When we passed through the mist and at least reached The Cave of St. Michael, I somehow felt that it was, like Monte Cassino, a place of unfathomable spiritual significance. Above ground, everything was swathed in a layer of cloud; entering the cave seemed like stepping behind the cloud. The rough, natural roof seemed to lower overhead like a solid, dark storm cloud, and incongruously at the edge of this, like a temple on a mountain, was carved out a beautiful altar and sanctuary. Behind the altar, a marble St. Michael, white and gold, raised his sword with an air of power and calm, to strike the demon cowering miserably at his feet. Beside him, and in many other places about the Cave, was etched out the battle-cry that once echoed in heaven: Quis ut Deus?—“Who is like God?”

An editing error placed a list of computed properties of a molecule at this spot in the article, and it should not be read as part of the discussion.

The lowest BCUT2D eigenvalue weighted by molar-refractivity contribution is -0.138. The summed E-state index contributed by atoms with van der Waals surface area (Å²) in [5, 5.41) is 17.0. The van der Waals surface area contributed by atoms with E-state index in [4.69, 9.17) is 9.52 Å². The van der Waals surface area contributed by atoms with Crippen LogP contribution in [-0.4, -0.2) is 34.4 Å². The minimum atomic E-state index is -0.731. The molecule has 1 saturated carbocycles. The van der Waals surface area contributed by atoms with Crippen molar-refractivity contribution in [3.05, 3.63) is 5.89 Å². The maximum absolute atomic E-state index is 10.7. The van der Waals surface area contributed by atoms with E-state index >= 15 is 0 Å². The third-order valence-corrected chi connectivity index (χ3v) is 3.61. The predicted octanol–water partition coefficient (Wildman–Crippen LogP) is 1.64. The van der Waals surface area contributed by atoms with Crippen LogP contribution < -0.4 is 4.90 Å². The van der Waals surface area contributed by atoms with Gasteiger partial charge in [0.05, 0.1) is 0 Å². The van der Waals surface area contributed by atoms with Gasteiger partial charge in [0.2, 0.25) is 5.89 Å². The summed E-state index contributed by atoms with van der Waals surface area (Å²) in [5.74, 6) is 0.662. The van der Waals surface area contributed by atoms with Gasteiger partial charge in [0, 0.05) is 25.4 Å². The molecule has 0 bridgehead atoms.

Undoubtedly, that was the spiritual connection between the two holy places, the mountain and the cavern, Cassino and the Cave. They were sacred with the presence of God, raised high on the mountaintop and separated from the world, shrouded with mist as with a veil because what is sacred always ought to be shrouded, like Moses conversing with God on Mount Sinai, or the presence of God in the Cloud guarding the Israelites, or the closed golden door of the Tabernacle in church. And somehow, there was a fitting fear I felt as we approached each place, an uncanny hesitancy and doubt that accompanied me as we entered the mist. I could not identify it at the time, but I knew it had something to do with unknowing, with not being able to see what was ahead of me in the fog. Now, as I think of another holy mountaintop, where Christ revealed Himself in His glory, I know why I had simultaneously a sense of the sacredness and the fearfulness of both Monte Cassino and Monte Sant’Angelo. We cannot see God fully on earth; we cannot know what lies ahead of us in the future. Yet, we must trust Him totally and step forward knowing that while we pursue Him, we tread on holy ground, even when we cannot see the pathway. We must follow Him, search for Him; even if it means, like Benedict, abandoning the world and climbing the mountain, or embarking on a pilgrimage to holy sites like the Cave of St. Michael, to remind ourselves why we are following the light of Christ in dark and clouded times. It is the same reason that Jesus revealed His glory to His disciples on the mountain of the Transfiguration, to strengthen them for the days of darkness ahead.